Christmas in Lebanon

Lebanon officially the Lebanese Republic is a country in the East Mediterranean. It is bordered by Syria to the north and east and Israel to the south. Lebanon’s location at the crossroads of the Mediterranean Basin and the Arabian hinterland has dictated its rich history and shaped a cultural identity of religious and ethnic diversity.

The capital and the largest city of this country, Beirut. Lebanon is the only Middle East nation where Christmas is an official holiday.

Christmas in Lebanon

Christmas Celebrations in Lebanon :

In Lebanon, 35% of the population follow a form of Christianity called Maronite Catholic.

In Lebanon, Christmas is celebrated with much grandeur and magnificence. Houses are decorated, streets are lighted and shops are adored. Figurines, small decorative items, lightings and other fineries dominate the decoration. While the Christmas tree is the center of attraction, the nativity scene can also be seen in most of the Lebanese homes. A star is suspended over the scene of Christ’s birth, with the figures made from brown paper. Apart from reveling in prayers, people in Lebanon also think of this occasion as a time to party and have fun.

Christians build manger scenes in their homes called a Nativity Crib which is more popular than a Christmas Tree. On Saint Barbara’s Day, which falls a couple of weeks before Christmas, the Lebanese plant seeds, like chickpeas, wheat grains, beans and lentils in cotton wool, and water them every day. By Christmas time, the seeds have sprouted, and the Lebanese use them to decorate the manger in the nativity scenes.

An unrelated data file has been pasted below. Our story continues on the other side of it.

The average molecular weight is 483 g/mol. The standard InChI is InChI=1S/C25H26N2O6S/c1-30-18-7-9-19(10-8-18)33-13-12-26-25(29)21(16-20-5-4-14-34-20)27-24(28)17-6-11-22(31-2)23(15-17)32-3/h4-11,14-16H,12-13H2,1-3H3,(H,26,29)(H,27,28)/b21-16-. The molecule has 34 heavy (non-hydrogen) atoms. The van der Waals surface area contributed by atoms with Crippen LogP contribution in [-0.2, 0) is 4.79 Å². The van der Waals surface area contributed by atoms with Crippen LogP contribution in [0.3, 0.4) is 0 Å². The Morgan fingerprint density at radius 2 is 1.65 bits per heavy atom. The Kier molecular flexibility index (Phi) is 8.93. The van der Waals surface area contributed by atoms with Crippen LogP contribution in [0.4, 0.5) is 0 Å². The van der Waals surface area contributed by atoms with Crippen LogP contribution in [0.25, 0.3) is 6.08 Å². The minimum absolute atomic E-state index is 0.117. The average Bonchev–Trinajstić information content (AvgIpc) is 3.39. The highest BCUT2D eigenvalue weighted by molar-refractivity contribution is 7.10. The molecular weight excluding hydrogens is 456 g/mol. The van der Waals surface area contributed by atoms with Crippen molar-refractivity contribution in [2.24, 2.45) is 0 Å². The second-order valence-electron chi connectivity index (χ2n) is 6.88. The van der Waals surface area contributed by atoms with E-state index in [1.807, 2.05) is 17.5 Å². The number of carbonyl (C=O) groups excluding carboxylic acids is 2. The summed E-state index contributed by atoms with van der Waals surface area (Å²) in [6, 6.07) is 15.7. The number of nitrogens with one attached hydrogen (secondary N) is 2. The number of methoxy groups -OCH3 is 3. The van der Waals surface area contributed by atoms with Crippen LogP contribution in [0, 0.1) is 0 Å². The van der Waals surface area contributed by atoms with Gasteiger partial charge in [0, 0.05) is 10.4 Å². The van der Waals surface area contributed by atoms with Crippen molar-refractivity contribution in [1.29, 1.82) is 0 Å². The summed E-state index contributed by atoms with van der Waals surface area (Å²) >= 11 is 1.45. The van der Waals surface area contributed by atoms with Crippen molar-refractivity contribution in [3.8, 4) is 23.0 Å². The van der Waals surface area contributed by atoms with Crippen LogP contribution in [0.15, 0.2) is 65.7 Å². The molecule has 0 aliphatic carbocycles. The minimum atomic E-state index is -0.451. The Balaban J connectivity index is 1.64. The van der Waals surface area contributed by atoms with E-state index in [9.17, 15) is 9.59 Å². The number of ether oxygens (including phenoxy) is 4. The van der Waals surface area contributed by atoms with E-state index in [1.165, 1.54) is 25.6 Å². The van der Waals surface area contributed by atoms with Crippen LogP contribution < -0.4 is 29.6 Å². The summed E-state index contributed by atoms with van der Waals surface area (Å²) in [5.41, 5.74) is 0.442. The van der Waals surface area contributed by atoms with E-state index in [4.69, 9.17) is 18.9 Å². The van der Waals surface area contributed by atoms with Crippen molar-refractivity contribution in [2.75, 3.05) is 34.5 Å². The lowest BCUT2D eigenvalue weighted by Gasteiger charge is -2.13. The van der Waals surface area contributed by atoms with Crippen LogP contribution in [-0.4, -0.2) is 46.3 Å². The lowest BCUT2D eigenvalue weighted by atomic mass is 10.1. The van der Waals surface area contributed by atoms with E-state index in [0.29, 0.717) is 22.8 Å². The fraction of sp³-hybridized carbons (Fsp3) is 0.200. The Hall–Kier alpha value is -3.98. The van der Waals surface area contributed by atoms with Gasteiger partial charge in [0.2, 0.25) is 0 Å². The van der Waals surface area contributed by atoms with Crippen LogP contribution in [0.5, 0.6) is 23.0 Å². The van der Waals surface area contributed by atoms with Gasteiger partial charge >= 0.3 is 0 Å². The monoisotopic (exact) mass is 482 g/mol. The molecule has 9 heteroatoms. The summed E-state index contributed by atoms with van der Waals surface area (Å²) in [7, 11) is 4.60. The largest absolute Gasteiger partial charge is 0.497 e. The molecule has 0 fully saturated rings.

Christmas in Lebanon

Other common Catholic traditions such as going to a midnight mass service are also celebrated in Lebanon. Western-style commercial displays of poinsettias, Christmas lights, holly and community Christmas trees are also becoming more popular. Mighli, a sweet, cinnamon pudding, which is made to celebrate the birth of a child, is also made on Christmas to celebrate the birth of Jesus. When people visit each other houses over the Christmas period, sugared almonds are often eaten with cups of strong coffee. The meal consists of chicken and rice, and Kubbeh, which is made up of crushed boiled wheat or burghul mixed with meat, onion, salt and pepper and kubbeh or burghul.

Christmas evenings are usually spent attending family gatherings that are mostly arranged at grandparents’ home. In late evenings, Lebanese people celebrate Christmas fever by lighting big bonfires in the heart of the town. Everyone in the neighborhood comes to this place to sing songs, dance and make merry around the bonfire. This is an important part of Christmas festivity in Lebanon, which displays unity and harmony amongst the countrymen. While bonfires are excellent time to strengthen the bonds of love, ‘Dabkeh’ is a great opportunity to revel in traditional conventions. It is a special regional dance program, which is carried out on the occasion of Christmas. In it, young men and women hold hands in a semi circle and dance to a particular tune. These dancers are dressed in colorful attires and perform the dance, which is beautifully choreographed.

In Lebanon Happy/Merry Christmas is Eid Milad Majid which means ‘Glorious Birth Feast’ or you could say Kul ‘am wa enta bi-khair which means ‘may every year find you in good health’.

We wish all readers Merry Christmas 2016 & Prosperous New Year 2017 !!!